How will rare earth magnetic products affect your life?
Updated 22:18, 14-Jun-2019
By Li Jianhua

China – followed by Brazil and Vietnam - has the largest rare earth reserves across the globe, equal to 36.7 percent of the world’s total, according to the United States Geological Survey. 

In the meantime, the country's production of rare earth minerals in 2018 accounted for 70 percent of the world's production.

Rare earth minerals – nicknamed "vitamins" – are widely used in modern industry, including oil refinery, metallurgy, and permanent magnetic materials. 

Chief among them, the minerals' application in the production of permanent magnetic devices is in high demand, accounting for 48 percent among all the products concerning the use of rare earths.

China's production of neodymium iron boron (NdFeB) – a type of material used in permanent magnetic products – accounts for 90 percent of the world's production. And the manufacturing of high-end products that involve NdFeB is about 60 percent of the world's total.

Rare earth in north China's Inner Mongolia Autonomous Region /VCG Photo

Rare earth in north China's Inner Mongolia Autonomous Region /VCG Photo

It may take years to establish rare earths supply chain

CGTN visited a company in Ganzhou City, east China's Jiangxi Province – a place abundant with rare earth mineral resources and equipped with the most mature supply chain in the industry.

Unlike northern China's Inner Mongolia, a region rich in the so-called "light rare earth minerals," the rare earths in Ganzhou city are known for its "heavy rare earths." The latter are considered more valuable due to its wide use in military defense equipment and some other cutting-edge technologies.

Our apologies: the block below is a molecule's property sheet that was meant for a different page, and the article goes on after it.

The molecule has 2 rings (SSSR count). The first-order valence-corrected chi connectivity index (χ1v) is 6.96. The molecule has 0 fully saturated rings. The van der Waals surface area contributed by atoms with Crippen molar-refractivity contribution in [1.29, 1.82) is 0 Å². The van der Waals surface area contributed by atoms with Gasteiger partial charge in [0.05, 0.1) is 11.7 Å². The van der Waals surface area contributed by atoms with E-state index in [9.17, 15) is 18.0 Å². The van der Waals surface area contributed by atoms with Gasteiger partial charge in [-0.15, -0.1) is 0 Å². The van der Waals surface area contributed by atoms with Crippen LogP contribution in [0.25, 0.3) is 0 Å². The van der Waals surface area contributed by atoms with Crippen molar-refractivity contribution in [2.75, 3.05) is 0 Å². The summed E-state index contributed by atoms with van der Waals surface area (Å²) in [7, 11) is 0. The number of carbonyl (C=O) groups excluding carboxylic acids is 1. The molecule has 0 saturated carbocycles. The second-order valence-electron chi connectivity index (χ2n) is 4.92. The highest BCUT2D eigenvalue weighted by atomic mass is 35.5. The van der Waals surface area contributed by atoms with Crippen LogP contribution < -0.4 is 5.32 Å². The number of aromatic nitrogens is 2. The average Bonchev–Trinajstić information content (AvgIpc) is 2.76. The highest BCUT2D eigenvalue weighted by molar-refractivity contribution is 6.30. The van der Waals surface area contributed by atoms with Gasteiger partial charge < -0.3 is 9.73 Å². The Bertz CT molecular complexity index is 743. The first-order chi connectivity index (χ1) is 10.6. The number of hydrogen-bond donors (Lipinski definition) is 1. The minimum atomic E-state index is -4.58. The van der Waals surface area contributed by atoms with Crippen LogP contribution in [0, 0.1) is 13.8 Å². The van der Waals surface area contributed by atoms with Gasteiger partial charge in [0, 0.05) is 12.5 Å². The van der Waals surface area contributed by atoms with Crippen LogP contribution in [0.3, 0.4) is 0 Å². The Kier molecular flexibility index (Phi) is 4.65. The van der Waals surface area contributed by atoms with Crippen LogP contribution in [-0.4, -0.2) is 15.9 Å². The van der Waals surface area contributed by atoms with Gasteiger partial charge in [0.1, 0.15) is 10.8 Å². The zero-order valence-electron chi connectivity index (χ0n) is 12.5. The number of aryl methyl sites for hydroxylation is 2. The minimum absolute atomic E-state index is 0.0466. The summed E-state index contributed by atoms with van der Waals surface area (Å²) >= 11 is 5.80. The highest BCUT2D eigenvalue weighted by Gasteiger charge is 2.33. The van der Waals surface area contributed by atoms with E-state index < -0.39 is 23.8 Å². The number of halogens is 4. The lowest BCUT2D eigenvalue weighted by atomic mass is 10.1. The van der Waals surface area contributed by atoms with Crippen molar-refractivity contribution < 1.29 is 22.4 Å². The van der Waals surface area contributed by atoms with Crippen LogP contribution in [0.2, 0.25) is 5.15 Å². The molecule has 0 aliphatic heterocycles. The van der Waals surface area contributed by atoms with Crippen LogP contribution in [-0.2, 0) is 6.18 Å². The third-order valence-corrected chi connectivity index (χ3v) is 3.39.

Ganzhou currently boasts about 40 companies that manufacture permanent magnetic products, according to business insiders.

Zhu Ming, Senior Engineer who has been in the business for over 20 years, told CGTN that rare earth permanent magnetic is capable of saving energy, enhancing the performance of electro-magnetic devices, and reducing the size of machines. Zhu also showed us some magnetic chips which involve rare earth magnetization.

"This product is mainly used as a core component of new energy vehicles' motors. If they don't use the material, the energy consumption will be very high. The development of new energy vehicles is currently limited to their battery capacity. The rare earth permanent magnet material can facilitate the industry's development," said Zhu Ming.

Zhu noted that Ganzhou's rare earth production and supply chain are more mature than those of any other country.

"[China] provides a large quantity of rare earth particles globally, which stimulates innovation and more investment compared to other countries. The supply chain is not replaceable by any other country," said Zhu. "And China, in my perspective, is not restricting the exports of rare earth minerals to other countries now."

Rare earth in China's Inner Mongolia /VCG Photo

Rare earth in China's Inner Mongolia /VCG Photo

China’s rare earth exports

Official figures show China's rare earth exports in the first five months of 2019 were less than 20,000 tons, dropping by over seven percent compared to the same period last year, according to China's General Administration of Customs.

"China has created regulations on issuing rare earth export licenses [since 2011], but there has been no limit as for numbers and qualifications of these licenses. Other than that, there are no other regulations regarding their exports," said Gao Feng, spokesperson for the Chinese Commerce Ministry.

Some big importers of China's rare earth minerals include Germany, Japan and the U.S. Statistics demonstrate that the China-U.S. trade volume in the mining sector reached 92 million U.S. dollars in 2018, and 80 percent of the U.S.' imports of these minerals came from China from between 2014 and 2017, according to U.S. International Trade Commission.

"If some countries or companies make use of our rare earth resources to make some high-end tech products, and – in the meantime – suppress China's development, this will definitely hurt Chinese people’s feelings," said Wang Changlin, Executive President of Chinese Academy of Macroeconomic Research.

Bloomberg earlier quoted an expert as saying China could wreak havoc on American industries if it limits exports of rare earth materials to the U.S.